I asked the abatement people if they were concerned about killing birds with spraying, or killing other things that eat mosquitoes.  Basically, they said it’s not their job, but the chemicals they use are much gentler on birds and other mosquito predators than DDT is.  One fellow said about collateral bird deaths:  “I have bigger finch to fry.”


Historic maps: Florida and the Gulf of Mexico

September 21, 2007

Go to the University of Florida Smathers Library site, and admire the beauty of these old maps of Florida and the Gulf of Mexico. (While I think fair use would cover it, I’m holding back on posting an image until copyright permission comes through — you’re licensed to use them in the classroom, however.)

What else would you expect from a library named after Sen. George A. Smathers, who was part of that legendary 1950 Senate campaign in Florida?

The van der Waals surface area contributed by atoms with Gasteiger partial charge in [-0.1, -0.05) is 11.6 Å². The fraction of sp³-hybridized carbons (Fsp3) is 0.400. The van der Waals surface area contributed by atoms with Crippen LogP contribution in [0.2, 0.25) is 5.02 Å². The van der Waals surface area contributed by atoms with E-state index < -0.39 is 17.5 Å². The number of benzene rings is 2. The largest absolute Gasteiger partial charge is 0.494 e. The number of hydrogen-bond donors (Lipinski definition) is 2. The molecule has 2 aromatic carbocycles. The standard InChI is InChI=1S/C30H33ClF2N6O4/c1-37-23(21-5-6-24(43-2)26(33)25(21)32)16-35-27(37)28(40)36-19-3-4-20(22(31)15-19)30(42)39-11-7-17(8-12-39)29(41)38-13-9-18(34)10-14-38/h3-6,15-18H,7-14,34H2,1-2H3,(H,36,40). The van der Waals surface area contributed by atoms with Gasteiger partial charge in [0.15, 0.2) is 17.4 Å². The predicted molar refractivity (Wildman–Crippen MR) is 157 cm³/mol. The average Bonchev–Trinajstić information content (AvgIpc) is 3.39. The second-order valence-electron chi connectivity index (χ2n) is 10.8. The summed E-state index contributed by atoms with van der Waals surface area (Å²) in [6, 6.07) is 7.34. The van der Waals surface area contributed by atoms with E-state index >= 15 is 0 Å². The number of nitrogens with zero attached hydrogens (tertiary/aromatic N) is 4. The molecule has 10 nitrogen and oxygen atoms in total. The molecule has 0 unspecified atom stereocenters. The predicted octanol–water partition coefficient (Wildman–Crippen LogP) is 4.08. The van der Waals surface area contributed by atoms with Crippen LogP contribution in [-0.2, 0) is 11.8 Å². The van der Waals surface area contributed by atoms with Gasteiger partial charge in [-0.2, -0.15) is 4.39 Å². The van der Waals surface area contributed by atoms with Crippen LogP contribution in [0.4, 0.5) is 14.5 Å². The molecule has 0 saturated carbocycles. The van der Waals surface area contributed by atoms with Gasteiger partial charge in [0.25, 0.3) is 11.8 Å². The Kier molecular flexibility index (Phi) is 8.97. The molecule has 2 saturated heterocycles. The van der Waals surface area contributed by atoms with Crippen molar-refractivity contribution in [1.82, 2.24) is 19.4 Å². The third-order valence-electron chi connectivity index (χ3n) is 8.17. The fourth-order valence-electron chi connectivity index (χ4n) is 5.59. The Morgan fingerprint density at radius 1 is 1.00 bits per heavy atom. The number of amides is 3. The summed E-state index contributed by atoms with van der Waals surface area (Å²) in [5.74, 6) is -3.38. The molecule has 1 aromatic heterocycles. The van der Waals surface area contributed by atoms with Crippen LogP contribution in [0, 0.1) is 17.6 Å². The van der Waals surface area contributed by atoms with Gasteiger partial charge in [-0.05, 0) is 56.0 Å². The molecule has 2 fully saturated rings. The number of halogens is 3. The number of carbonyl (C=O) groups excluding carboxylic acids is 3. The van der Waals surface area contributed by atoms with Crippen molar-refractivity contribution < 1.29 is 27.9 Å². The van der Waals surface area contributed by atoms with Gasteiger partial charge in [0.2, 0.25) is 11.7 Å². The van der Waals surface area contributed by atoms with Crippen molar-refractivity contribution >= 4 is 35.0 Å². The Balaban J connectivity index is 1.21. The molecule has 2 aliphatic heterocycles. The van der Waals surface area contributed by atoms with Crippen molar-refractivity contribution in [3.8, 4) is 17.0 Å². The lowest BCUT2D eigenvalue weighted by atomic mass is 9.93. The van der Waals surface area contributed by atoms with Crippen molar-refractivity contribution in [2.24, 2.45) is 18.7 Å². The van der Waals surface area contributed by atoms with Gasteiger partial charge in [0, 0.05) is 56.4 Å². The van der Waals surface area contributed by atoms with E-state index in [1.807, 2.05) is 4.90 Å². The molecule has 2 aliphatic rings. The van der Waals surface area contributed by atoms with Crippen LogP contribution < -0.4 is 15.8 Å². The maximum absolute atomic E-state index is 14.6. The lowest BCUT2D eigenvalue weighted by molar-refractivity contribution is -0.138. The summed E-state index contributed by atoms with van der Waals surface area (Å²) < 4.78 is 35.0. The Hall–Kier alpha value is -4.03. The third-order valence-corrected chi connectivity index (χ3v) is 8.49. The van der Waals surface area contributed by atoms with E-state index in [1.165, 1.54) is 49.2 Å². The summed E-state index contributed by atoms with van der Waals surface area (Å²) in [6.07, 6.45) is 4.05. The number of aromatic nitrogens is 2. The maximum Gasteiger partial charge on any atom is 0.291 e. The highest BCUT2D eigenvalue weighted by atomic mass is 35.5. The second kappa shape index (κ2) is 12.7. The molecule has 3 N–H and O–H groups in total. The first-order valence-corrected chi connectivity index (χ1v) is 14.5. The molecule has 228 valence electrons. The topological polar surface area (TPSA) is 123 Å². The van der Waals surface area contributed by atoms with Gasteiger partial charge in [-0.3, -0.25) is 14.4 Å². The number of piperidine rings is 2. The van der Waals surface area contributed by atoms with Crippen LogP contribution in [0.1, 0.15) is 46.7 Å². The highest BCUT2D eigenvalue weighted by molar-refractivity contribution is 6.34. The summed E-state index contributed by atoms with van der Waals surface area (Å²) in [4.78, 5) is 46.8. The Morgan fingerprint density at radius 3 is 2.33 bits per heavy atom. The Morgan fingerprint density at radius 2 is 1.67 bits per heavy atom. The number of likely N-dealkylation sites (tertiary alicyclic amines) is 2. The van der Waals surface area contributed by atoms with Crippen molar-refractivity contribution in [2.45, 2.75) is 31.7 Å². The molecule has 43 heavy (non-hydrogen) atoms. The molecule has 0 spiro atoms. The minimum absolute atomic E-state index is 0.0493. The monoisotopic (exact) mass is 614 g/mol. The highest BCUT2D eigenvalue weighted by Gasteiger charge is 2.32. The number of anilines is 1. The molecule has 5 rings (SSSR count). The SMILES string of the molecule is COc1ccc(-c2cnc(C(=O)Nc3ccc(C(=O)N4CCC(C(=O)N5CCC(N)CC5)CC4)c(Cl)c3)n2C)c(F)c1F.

The maps featured on the first page include Spanish, Dutch, English, Belgian, French and Italian maps of the early explorers, suitable certainly for Texas history courses, and also for Florida, Louisiana and U.S. history units on European exploration.

This site is quite Florida-centric, but it’s links also provide some interesting and valuable resources, such as the link to satellite imagery of the areas, like the NOAA map, below.

NOAA map of ocean water temperatures around Florida, satellite image

Tip of the old scrub brush to A Cracker Boy Looks at Florida